In a previous job we moved servers across London in the back of a taxi.

        1. slimshady76

          Re: Plus shipping = outrage

          Back in the day we finished a Windows PlateSpin migration with ~20 thumbdrives and one (large at the time) 240GB carry disk HDD. They were shipped in a single box via UPS from Atlanta to Rochester because the white collars didn't want to pay the extra cash for a decent network link.

          When one of the folks went to the DC door to pick them up and got up to our war room, we all heard he dropped something as he crossed the door. A good ~45 seconds of silence followed, until he picked up the power source for the arcane external disk enclosure and said "Now I'm worth 16 million dollars, eh?" as that was the price of the migration/hosting contract.

  5. Ken 16 Silver badge

    Do you think US local law enforcement might confiscate the boxes?

    It'd be much more efficient that trying to intercept data in transit on the network.

    1. Anonymous Coward
      Anonymous Coward

      Re: Do you think US local law enforcement might confiscate the boxes?

      Excellent point. If they need to cross any borders, does it have a USB slot for the border agents to copy the data and add their malware?

  6. MarkB


    What more is there to say?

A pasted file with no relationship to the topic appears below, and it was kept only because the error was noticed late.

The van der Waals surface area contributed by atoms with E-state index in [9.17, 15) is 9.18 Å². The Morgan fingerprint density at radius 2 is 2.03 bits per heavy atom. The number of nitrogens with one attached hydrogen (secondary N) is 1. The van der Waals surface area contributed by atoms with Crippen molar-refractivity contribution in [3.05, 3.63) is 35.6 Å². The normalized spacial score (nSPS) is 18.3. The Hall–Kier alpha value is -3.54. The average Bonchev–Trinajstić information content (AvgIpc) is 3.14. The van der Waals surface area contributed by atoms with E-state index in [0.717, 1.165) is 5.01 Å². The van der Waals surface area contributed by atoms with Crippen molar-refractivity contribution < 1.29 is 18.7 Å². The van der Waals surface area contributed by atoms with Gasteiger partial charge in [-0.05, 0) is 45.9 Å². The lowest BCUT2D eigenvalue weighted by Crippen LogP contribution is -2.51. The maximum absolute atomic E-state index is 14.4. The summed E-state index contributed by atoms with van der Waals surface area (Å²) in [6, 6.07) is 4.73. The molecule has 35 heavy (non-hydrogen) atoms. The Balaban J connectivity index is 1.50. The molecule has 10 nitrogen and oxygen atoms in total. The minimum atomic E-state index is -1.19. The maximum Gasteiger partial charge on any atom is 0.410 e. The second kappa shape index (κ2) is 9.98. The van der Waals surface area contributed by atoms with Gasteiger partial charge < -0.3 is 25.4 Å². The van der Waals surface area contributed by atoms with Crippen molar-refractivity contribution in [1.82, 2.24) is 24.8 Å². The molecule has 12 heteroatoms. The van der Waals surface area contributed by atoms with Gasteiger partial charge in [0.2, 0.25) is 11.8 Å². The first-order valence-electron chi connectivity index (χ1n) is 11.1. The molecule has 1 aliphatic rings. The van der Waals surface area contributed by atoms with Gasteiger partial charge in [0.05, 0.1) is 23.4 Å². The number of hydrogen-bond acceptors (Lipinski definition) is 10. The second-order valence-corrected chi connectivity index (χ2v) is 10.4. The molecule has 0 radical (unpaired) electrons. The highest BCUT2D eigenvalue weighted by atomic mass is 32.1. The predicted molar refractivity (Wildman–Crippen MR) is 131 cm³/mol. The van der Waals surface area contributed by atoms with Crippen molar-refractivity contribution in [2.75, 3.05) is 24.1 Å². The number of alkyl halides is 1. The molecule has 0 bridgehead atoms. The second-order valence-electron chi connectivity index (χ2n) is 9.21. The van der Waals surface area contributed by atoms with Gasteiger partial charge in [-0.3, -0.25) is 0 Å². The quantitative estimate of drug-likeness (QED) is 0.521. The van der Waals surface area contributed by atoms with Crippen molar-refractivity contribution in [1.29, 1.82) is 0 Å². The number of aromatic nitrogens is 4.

7. GIRZiM


    The cheapest 1TB drive I found on Amazon was $34.99

    For 120TB, that's roughly $4,200.

    Or, for $474.50, I could get the Snowball delivered to a warehouse, on a trading estate a couple of hundred miles from where I live, stick it in a van, drive off and never be seen again, never mind ten days later.


  8. Anonymous Coward
    Anonymous Coward

    Cloud Mass Data Migration service?

    If IBM were selling sushi, they'd name it Cold Dead Raw Fish

  9. anthonyhegedus Silver badge

    It's a portable hard disk. Is this really such a big deal? I'll get my coat. It's the one with 300 USB drives on a set of keys in it.

  10. SuperFrog


    I'm still not sure of the why?

    The only way I see this being effective is if you are a company "moving to the cloud" en masse. I don't know too many companies doing that kind of work.

    1. Doctor Syntax Silver badge

      Re: Why?

      You've more or less answered your own question. It's to move data to the cloud someone else's computer en masse.